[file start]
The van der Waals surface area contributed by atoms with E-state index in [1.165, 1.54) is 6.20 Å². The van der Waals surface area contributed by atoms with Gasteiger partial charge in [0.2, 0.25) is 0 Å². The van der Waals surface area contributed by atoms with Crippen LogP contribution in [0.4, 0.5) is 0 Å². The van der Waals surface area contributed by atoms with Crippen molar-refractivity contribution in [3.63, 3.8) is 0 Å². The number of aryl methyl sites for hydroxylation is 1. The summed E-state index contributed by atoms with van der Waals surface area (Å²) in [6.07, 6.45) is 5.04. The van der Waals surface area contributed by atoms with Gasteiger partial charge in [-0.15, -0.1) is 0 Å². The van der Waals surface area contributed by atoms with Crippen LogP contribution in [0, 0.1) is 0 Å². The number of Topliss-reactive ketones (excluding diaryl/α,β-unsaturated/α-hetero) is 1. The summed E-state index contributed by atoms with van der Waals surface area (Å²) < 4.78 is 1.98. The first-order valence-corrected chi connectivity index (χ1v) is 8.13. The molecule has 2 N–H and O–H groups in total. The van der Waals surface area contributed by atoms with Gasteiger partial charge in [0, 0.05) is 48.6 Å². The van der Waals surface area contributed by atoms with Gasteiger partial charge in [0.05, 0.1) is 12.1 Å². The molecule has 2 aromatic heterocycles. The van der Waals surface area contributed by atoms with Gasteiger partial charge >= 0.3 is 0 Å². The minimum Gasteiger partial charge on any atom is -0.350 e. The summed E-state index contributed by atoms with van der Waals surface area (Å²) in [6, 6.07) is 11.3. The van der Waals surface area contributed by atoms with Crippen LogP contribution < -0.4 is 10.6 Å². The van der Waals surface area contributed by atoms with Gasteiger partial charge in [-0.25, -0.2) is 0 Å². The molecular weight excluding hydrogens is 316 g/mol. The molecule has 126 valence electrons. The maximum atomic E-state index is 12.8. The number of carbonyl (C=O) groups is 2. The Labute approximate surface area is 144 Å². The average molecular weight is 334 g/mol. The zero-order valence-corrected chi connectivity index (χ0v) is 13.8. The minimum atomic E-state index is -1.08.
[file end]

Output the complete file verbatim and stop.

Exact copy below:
The van der Waals surface area contributed by atoms with E-state index in [1.165, 1.54) is 6.20 Å². The van der Waals surface area contributed by atoms with Gasteiger partial charge in [0.2, 0.25) is 0 Å². The van der Waals surface area contributed by atoms with Crippen LogP contribution in [0.4, 0.5) is 0 Å². The van der Waals surface area contributed by atoms with Crippen molar-refractivity contribution in [3.63, 3.8) is 0 Å². The number of aryl methyl sites for hydroxylation is 1. The summed E-state index contributed by atoms with van der Waals surface area (Å²) in [6.07, 6.45) is 5.04. The van der Waals surface area contributed by atoms with Gasteiger partial charge in [-0.15, -0.1) is 0 Å². The van der Waals surface area contributed by atoms with Crippen LogP contribution in [0, 0.1) is 0 Å². The number of Topliss-reactive ketones (excluding diaryl/α,β-unsaturated/α-hetero) is 1. The summed E-state index contributed by atoms with van der Waals surface area (Å²) < 4.78 is 1.98. The first-order valence-corrected chi connectivity index (χ1v) is 8.13. The molecule has 2 N–H and O–H groups in total. The van der Waals surface area contributed by atoms with Gasteiger partial charge in [0, 0.05) is 48.6 Å². The van der Waals surface area contributed by atoms with Gasteiger partial charge in [0.05, 0.1) is 12.1 Å². The molecule has 2 aromatic heterocycles. The van der Waals surface area contributed by atoms with Gasteiger partial charge >= 0.3 is 0 Å². The minimum Gasteiger partial charge on any atom is -0.350 e. The summed E-state index contributed by atoms with van der Waals surface area (Å²) in [6, 6.07) is 11.3. The van der Waals surface area contributed by atoms with Crippen LogP contribution < -0.4 is 10.6 Å². The van der Waals surface area contributed by atoms with Gasteiger partial charge in [-0.25, -0.2) is 0 Å². The molecular weight excluding hydrogens is 316 g/mol. The molecule has 126 valence electrons. The maximum atomic E-state index is 12.8. The number of carbonyl (C=O) groups is 2. The Labute approximate surface area is 144 Å². The average molecular weight is 334 g/mol. The zero-order valence-corrected chi connectivity index (χ0v) is 13.8. The minimum atomic E-state index is -1.08.